Since becoming a mum, weight slowly crept on. I tried lots of different things to shift it but nothing was working – probably because it involved giving up the things I loved and weren’t the type of changes that I could stick to in the longterm. But a year ago, I started researching intermittent fasting and thought I’d give it a go. The science behind it made sense and it seemed like it would fit in easily with my lifestyle.
Since then, I’ve lost 10 kgs and my entire body composition has changed. The stubborn weight I had been carrying on my midsection has gone and my body fat is the lowest it has ever been. But the best bit? My energy is consistent and it’s been an easy change to make. Intermittent fasting isn’t a phase. This is something I’ll be doing for life.
What is intermittent fasting?
Intermittent fasting is a pattern of eating where you restrict calories for set periods of time.
In recent years, this concept gained significant attention off the back of British scientist, Dr Michael Mosely’s 5:2 Diet. His approach involves limiting your calorie intake to 500 calories for two days of the week, but eating normally on the other five. This is not the only way to practice intermittent fasting though – you can also fast every day, which is what I do.
What are the benefits of intermittent fasting?
- It helps you eat fewer calories while shifting your body from burning carbs/sugar to burning fat as its primary fuel.
- Can reduce oxidative damage and inflammation in the body.
- Is great for your brain and cognitive function.
- Drops insulin levels and increases human growth hormone.
How do I practice daily intermittent fasting?
Each day, I limit my eating to an 8 hour window and fast for the other 16 hours. I also ensure I stop eating and drinking (anything but water) three hours before I go to sleep. This means I only eat between the hours of 11 am and 7 pm. When I go out for dinner, I simply shift my ‘eating window’ and will have my first meal later in the day, say midday or 1 pm – that way intermittent fasting fits in with my life, rather than limiting the things I love to do.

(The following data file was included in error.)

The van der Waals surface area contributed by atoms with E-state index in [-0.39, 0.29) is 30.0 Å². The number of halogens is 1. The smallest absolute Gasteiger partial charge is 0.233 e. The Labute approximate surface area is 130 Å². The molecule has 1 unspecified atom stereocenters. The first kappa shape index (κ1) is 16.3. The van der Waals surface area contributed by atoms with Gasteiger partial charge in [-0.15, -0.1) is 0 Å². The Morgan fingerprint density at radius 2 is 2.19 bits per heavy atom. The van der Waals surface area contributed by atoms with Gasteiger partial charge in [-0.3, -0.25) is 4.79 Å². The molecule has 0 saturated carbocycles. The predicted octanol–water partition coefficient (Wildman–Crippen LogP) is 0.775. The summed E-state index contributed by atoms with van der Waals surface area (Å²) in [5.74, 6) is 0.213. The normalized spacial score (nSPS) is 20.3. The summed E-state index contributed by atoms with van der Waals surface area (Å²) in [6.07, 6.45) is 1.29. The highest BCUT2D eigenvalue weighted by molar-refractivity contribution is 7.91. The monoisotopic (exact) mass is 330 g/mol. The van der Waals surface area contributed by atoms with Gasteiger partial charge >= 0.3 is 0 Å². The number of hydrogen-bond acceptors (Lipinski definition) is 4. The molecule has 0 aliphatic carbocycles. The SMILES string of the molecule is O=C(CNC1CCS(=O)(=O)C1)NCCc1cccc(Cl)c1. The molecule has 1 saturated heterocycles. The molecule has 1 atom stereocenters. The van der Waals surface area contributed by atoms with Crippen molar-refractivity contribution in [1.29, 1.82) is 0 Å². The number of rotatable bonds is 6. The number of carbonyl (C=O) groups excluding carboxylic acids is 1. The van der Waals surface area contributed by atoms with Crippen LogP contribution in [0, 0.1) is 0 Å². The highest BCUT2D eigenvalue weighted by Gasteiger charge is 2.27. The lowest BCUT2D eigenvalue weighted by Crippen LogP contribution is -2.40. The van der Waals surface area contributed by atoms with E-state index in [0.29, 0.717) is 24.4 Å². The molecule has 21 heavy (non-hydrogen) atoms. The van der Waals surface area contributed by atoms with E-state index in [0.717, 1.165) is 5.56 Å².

The theory behind daily intermittent fasting is that it takes about six to eight hours for your body to metabolise your glycogen stores; after that you start to shift to burning fat. However, if you are replenishing your glycogen by eating every eight hours (or sooner), you make it far more difficult for your body to use your fat stores as fuel.
What do I eat?
Other than limiting when I eat, I don’t limit what I eat. Of course, this isn’t a licence to exist on cream buns alone, but you’ll certainly find me eating carbs and having a sweet treat if I fancy it. I don’t have to count calories (what a pain in the ass that is!) and certainly never feel like I’m missing out on eating the things I love.
So, what does a day on my plate look like?
At 11 am, my first meal of the day will either be breakfast or lunch! Sometimes it’s poached eggs, toast, spinach, avo and mushrooms. Other days it might be a big hearty soup and bread or some Japanese. I just make sure that it’s a nutrient dense option that includes enough protein and good fats to keep me full. A few years ago, a nutritionist told me that If you’re not getting at least four hours out of a meal then the balance isn’t right – and this is an approach I like to stick to.
By mid-afternoon, I’m ready for a snack. I’ll have some fruit, a handful of nuts and maybe some rice crackers with dip. Dinner is at 6pm with the family and will usually be some sort of protein with veggies. I might finish with a square or two of dark chocolate and then I won’t eat anything until 11 am the next day.
While I’m fasting, I drink water but no coffee.
My tips for fasting successfully
- Fasting requires a perspective shift. As a culture, we seem to have a ‘fear’ around feeling hungry that we are are compelled to satiate. Sure, in the first few weeks I would often feel hungry in the morning, but once my body switched to fat burning mode this stopped. In fact, I no longer feel hungry at all when I’m fasting and even have enough energy go for a morning run or to do a heavy session at the gym.
- Consistency. Consistency. Consistency. This is not a diet, it’s a lifestyle. When I began intermittent fasting, weight dropped slowly. But it was only after six months of sticking firmly to it, that a really noticeable difference occurred. So much so, my GP made me do a full set of blood tests to ensure nothing else was at play. Since losing 10kg over 12 months, my weight loss has stopped and the scales have been steady – regardless of what I eat, whether I’m traveling and out of my routine or how often I exercise. It now feels like my weight, health and energy are at there optimal best.
- Intermittent fasting isn’t a licence to binge. Make healthy food choices whenever you do eat. Also, proper nutrition becomes even more important when fasting, so you really want to address your food choices before you try fasting.
One last thing…I’m not a nutritionist or dietician. I just wanted to share with you something I have researched and that has worked for me. Please speak with your health care professional before deciding whether intermittent fasting is right for you.